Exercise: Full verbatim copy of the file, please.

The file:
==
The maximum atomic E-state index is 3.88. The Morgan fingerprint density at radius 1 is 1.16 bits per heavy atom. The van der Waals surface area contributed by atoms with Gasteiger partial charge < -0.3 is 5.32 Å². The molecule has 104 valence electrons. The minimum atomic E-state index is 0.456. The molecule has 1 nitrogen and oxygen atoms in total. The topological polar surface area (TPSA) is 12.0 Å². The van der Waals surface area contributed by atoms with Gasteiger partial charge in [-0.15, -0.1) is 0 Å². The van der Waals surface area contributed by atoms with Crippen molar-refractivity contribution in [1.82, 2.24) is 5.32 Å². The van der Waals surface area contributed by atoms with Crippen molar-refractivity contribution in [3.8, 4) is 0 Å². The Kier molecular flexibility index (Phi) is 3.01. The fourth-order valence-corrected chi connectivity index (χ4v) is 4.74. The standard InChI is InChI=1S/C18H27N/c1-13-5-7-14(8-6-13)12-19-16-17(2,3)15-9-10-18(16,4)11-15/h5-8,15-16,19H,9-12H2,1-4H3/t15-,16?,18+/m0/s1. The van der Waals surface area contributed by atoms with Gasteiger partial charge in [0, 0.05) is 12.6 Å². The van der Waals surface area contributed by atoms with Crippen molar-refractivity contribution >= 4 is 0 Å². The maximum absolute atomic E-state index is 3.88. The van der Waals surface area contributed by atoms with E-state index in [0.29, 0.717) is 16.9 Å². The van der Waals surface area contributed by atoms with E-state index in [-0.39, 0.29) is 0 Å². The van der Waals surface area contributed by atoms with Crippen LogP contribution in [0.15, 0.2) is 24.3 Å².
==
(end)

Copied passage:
The maximum atomic E-state index is 3.88. The Morgan fingerprint density at radius 1 is 1.16 bits per heavy atom. The van der Waals surface area contributed by atoms with Gasteiger partial charge < -0.3 is 5.32 Å². The molecule has 104 valence electrons. The minimum atomic E-state index is 0.456. The molecule has 1 nitrogen and oxygen atoms in total. The topological polar surface area (TPSA) is 12.0 Å². The van der Waals surface area contributed by atoms with Gasteiger partial charge in [-0.15, -0.1) is 0 Å². The van der Waals surface area contributed by atoms with Crippen molar-refractivity contribution in [1.82, 2.24) is 5.32 Å². The van der Waals surface area contributed by atoms with Crippen molar-refractivity contribution in [3.8, 4) is 0 Å². The Kier molecular flexibility index (Phi) is 3.01. The fourth-order valence-corrected chi connectivity index (χ4v) is 4.74. The standard InChI is InChI=1S/C18H27N/c1-13-5-7-14(8-6-13)12-19-16-17(2,3)15-9-10-18(16,4)11-15/h5-8,15-16,19H,9-12H2,1-4H3/t15-,16?,18+/m0/s1. The van der Waals surface area contributed by atoms with Gasteiger partial charge in [0, 0.05) is 12.6 Å². The van der Waals surface area contributed by atoms with Crippen molar-refractivity contribution >= 4 is 0 Å². The maximum absolute atomic E-state index is 3.88. The van der Waals surface area contributed by atoms with E-state index in [0.29, 0.717) is 16.9 Å². The van der Waals surface area contributed by atoms with E-state index in [-0.39, 0.29) is 0 Å². The van der Waals surface area contributed by atoms with Crippen LogP contribution in [0.15, 0.2) is 24.3 Å².